Late effects: Bone heath & osteoporosis
During childhood and into young adulthood, bone formation usually occurs faster than bone loss, causing bones to grow and become stronger. As a person gets older, the process of bone removal gradually overtakes bone formation, and bones slowly lose strength as part of the normal ageing process.
Osteoporosis: A silent disease
Osteoporosis (or osteopenia) is a disorder resulting from too little new bone formation or too much bone loss, causing bones to become weak. Most people do not have symptoms, especially in the early stages.
As bones become weaker, fractures may occur after minimal trauma, such as a fall. Osteoporosis may occur in any bone, but most commonly affects the wrists, hips and leg bones. The vertebrae of the spine often collapse, leading to loss of height, spinal curvature, and chronic pain.
How is osteoporosis diagnosed?
Although osteoporosis may be suspected based on a person's symptoms and risk factors, the diagnosis is made by measuring bone density with special x-ray techniques called DEXA or bone density scans. These scans do not expose patients to large amounts of radiation, and generally take less than 20 minutes to perform.
People who have osteoporosis should discuss treatment options with their doctor. Medications, such as calcium and vitamin D supplements and bisphosphonates may be appropriate for the treatment of low bone density. In addition, if you have low levels of male or female hormones, you may also benefit from hormone replacement therapy.
What are the risk factors for osteoporosis?
Osteoporosis is more common in people with the following characteristics:
- Female (especially after menopause)
- Family history of osteoporosis
- Caucasian or Asian race
- Small, thin frame
- Older age
The following factors may also increase the risk of osteoporosis:
- Cigarette smoking
- Inadequate amounts of dietary calcium
- Low vitamin D levels
- Lack of physical activity
- Too much caffeine (more than three cups of tea, coffee or equivalent daily)
- Too much alcohol (more than two standard drinks per day)
The following cancer treatment factors may also increase the risk of osteoporosis:
- A history of treatment with:
- Corticosteroids (such as prednisone and dexamethasone)
- Radiation to weight-bearing bones (legs, hips, spine)
- Conditions resulting from prior treatment, including:
- Low levels of female or male hormones
- High levels of thyroid hormone
- Chronic graft-versus-host disease requiring prolonged therapy with corticosteroids
- Prolonged periods of inactivity (bed rest)
- Other medical treatments, including:
- Certain anticonvulsants (phenytoin and barbiturates)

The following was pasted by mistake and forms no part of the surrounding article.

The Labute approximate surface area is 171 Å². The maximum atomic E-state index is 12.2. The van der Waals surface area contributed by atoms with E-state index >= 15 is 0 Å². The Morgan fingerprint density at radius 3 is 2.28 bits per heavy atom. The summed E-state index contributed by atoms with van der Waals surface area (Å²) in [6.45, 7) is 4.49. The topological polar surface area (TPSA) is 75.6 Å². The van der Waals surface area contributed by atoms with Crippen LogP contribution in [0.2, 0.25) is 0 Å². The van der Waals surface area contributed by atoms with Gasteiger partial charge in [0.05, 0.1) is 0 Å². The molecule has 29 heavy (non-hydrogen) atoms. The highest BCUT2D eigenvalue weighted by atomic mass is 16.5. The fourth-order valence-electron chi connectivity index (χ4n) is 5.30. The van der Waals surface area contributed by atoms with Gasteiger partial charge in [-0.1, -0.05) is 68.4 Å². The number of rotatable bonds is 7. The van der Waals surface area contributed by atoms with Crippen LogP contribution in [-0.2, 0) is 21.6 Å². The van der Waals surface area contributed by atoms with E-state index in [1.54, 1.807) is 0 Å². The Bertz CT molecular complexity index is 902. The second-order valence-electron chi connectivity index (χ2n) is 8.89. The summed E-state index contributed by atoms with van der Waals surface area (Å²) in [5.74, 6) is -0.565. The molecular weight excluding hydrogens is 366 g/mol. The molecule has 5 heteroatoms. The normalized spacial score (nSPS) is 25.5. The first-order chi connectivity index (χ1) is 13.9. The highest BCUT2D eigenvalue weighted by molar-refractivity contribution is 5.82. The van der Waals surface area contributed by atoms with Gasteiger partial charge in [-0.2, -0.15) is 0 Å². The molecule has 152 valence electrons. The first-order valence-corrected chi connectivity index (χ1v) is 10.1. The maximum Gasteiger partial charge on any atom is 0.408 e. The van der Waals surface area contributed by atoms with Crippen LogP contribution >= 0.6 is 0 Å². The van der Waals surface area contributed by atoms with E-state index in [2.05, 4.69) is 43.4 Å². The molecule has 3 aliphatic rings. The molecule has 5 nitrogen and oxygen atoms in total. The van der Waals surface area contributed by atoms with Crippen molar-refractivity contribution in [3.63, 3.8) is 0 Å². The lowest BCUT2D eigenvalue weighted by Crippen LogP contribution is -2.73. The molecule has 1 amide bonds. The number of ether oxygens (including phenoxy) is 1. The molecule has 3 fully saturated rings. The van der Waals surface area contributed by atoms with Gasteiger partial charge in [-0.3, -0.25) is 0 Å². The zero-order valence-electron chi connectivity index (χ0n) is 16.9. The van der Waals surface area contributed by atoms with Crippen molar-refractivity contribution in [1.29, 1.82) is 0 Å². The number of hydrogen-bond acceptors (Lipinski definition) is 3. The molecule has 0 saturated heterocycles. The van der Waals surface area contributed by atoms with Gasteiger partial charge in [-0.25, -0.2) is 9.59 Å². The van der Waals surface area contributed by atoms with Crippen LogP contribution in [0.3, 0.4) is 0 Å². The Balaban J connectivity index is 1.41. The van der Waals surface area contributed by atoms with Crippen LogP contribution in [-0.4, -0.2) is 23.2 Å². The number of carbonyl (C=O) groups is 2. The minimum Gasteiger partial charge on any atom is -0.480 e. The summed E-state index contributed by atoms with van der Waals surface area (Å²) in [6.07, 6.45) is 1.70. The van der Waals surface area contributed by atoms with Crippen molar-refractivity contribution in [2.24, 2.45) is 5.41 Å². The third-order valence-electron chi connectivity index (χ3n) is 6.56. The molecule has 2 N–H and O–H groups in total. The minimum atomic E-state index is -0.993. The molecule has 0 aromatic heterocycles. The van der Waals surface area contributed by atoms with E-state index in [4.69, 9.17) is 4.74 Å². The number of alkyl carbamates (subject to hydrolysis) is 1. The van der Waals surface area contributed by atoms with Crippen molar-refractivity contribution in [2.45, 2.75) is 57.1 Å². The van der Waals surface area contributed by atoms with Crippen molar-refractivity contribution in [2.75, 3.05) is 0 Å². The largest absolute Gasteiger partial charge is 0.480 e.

- Aluminium-containing antacids
- High doses of heparin (used to prevent blood clots), especially with prolonged use
- Cholestyramine (used to control blood cholesterol)
Many of the medications on this list are essential treatments for certain medical conditions. If you are taking any of these medications, do not change your dosage or stop taking your medication without consulting with your doctor.
What can I do to reduce the risk of osteoporosis?
Fortunately, there are many things you can do to reduce the risk of osteoporosis.
- Regular weight-bearing exercise (such as brisk walking, dancing, tennis and jogging) is ideal to develop and maintain healthy bones. Bicycling and swimming are excellent exercises for general fitness, but as these are not weight-bearing exercises, they may be less effective in building strong bones. If you have problems with your heart, or have painful bones or joints, be sure to check with your doctor before starting any new exercise program.
- A diet high in calcium also is important in preventing osteoporosis. Most doctors recommend 1000-1500 mg a day, which means a diet rich in dairy products (milk, cheese, yoghurt) and leafy green vegetables. Talking with a dietician may help you design a healthy diet. Over-the-counter calcium supplements also may be useful. If you are lactose intolerant, you may drink a calcium-rich soy milk or lactase treated cows milk.
- Vitamin D is needed in order to absorb calcium. The skin makes this vitamin naturally when exposed to sunlight. Many dairy products also contain vitamin D. In general, you should not take more than 800 units of Vitamin D per day. Taking too much vitamin D may be harmful, so it’s best to check with your doctor before taking any vitamin D supplements.
- Avoid smoking
- Limit alcohol and caffeine intake
What screening is recommended?
After reviewing your treatment history and risk factors, your doctor can advise you regarding the need for bone density testing. Follow up scans may be needed for ongoing monitoring of bone density in some patients.